“Remember the winter, when we weren’t able to move like we used to, but we never change,” I turn around and look at Sam again as the singer keeps on going with a long ‘no’. “That’s the essence of us,” I sing, a smile tugging on my lips, teasing Sam. She smiles back and joins in, surprising me by singing her heart out in front of Tane. But why wouldn’t she? This is our song.
“We’re the one thing we don’t fuck up!” We both laugh, huge grins on our faces as we keep on singing. “That’s the essence of us, everything else we leave erupts!”
I turn back around to look at the road, and I see Tane glancing at the rear-view mirror, a little smile tugging the corners of his lips up.
“I’ve got another one!” I say as I look through the list. A few moments later, I’m singing as loud as I can.
“And a thousand times I’ve seen this road…”
“A thousand times…” Sam joins in.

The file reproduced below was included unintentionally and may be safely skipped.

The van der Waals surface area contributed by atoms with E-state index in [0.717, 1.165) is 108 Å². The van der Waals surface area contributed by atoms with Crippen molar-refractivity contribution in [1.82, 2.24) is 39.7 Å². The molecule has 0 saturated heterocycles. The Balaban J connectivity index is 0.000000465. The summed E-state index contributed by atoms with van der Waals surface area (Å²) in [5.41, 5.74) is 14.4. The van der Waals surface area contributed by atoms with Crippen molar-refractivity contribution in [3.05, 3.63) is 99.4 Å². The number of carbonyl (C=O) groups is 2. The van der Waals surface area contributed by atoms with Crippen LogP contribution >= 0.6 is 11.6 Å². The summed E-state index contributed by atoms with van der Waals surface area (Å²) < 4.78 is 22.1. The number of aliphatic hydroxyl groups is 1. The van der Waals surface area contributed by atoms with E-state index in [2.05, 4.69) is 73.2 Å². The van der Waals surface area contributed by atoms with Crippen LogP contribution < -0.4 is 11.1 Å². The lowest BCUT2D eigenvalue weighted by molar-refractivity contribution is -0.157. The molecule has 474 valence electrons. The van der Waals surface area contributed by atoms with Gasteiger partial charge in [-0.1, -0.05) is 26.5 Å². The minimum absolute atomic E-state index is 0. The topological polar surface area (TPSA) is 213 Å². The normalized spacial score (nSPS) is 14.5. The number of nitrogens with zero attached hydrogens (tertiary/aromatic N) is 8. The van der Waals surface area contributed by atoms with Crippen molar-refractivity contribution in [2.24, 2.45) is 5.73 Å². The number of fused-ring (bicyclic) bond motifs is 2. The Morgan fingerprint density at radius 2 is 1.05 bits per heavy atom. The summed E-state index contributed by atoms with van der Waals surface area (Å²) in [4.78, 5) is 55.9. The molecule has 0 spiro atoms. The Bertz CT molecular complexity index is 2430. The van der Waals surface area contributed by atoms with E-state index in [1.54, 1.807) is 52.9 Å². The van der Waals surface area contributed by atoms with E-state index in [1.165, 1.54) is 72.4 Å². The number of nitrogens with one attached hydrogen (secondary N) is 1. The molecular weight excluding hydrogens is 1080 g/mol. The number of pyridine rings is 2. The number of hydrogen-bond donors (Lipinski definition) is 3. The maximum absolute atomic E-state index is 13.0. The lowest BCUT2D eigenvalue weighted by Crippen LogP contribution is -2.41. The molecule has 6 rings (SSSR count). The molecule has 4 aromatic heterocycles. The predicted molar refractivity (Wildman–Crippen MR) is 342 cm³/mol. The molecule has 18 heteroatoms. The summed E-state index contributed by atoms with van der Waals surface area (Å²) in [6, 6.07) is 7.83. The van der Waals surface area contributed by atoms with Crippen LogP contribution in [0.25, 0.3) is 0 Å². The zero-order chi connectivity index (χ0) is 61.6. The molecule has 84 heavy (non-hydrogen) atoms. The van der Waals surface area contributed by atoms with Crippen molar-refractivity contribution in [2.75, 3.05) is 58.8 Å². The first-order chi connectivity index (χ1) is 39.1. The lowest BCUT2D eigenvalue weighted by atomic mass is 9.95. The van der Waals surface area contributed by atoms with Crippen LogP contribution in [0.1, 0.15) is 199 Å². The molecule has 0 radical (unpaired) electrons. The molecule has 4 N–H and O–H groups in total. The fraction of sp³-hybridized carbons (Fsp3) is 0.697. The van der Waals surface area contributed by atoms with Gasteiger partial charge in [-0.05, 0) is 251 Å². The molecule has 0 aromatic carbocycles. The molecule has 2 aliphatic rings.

“I’ve got no roots, but my home was never on the ground,” we sing together. “I’ve got no roots, but my home was never on the ground.”
“I’ve got no ro-oo-oo-ts,” I sing alone, and we are both laughing again.
“I’ve got no ro-oo-oo-ts,” Sam mimics, and then we both crack up laughing.
There's nothing in this world, that's brighter than my best friends laugh.
After a bit more singing, I turn the volume down and find some nice background music.
“So, Tane,” I say after a while. “Tell us, what was your plan for this trip?”
“Oh,” he glances quickly at me. “As I told you yesterday, there’s some family business I have to attend here and there… and I thought I’ll do a roadtrip while I was at it.”
“Where exactly did you plan to head to?” I ask as I shift my body to face him.